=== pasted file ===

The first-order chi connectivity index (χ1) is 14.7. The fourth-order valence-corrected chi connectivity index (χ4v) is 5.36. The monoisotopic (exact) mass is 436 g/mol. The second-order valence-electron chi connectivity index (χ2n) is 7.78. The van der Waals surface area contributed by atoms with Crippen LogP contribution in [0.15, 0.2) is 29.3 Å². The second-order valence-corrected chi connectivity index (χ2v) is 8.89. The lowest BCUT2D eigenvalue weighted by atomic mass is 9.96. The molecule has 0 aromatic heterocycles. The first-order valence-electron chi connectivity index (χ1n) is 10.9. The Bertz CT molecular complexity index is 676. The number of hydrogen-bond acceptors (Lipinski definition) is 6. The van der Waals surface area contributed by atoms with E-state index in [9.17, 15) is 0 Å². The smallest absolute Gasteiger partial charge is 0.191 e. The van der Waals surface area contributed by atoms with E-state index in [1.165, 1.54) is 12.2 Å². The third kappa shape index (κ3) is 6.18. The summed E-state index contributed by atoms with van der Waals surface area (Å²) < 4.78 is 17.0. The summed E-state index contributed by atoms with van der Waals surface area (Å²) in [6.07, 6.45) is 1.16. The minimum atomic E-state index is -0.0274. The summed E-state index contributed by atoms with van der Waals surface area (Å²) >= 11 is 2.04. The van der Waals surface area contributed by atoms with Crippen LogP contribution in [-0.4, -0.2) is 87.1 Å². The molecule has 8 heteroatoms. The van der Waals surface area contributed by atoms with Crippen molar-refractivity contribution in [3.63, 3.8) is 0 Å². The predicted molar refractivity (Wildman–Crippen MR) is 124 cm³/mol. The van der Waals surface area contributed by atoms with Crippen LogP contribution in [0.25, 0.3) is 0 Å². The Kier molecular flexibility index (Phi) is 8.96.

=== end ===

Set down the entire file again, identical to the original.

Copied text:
The first-order chi connectivity index (χ1) is 14.7. The fourth-order valence-corrected chi connectivity index (χ4v) is 5.36. The monoisotopic (exact) mass is 436 g/mol. The second-order valence-electron chi connectivity index (χ2n) is 7.78. The van der Waals surface area contributed by atoms with Crippen LogP contribution in [0.15, 0.2) is 29.3 Å². The second-order valence-corrected chi connectivity index (χ2v) is 8.89. The lowest BCUT2D eigenvalue weighted by atomic mass is 9.96. The molecule has 0 aromatic heterocycles. The first-order valence-electron chi connectivity index (χ1n) is 10.9. The Bertz CT molecular complexity index is 676. The number of hydrogen-bond acceptors (Lipinski definition) is 6. The van der Waals surface area contributed by atoms with E-state index in [9.17, 15) is 0 Å². The smallest absolute Gasteiger partial charge is 0.191 e. The van der Waals surface area contributed by atoms with E-state index in [1.165, 1.54) is 12.2 Å². The third kappa shape index (κ3) is 6.18. The summed E-state index contributed by atoms with van der Waals surface area (Å²) < 4.78 is 17.0. The summed E-state index contributed by atoms with van der Waals surface area (Å²) in [6.07, 6.45) is 1.16. The minimum atomic E-state index is -0.0274. The summed E-state index contributed by atoms with van der Waals surface area (Å²) >= 11 is 2.04. The van der Waals surface area contributed by atoms with Crippen LogP contribution in [-0.4, -0.2) is 87.1 Å². The molecule has 8 heteroatoms. The van der Waals surface area contributed by atoms with Crippen molar-refractivity contribution in [3.63, 3.8) is 0 Å². The predicted molar refractivity (Wildman–Crippen MR) is 124 cm³/mol. The van der Waals surface area contributed by atoms with Crippen LogP contribution in [0.25, 0.3) is 0 Å². The Kier molecular flexibility index (Phi) is 8.96.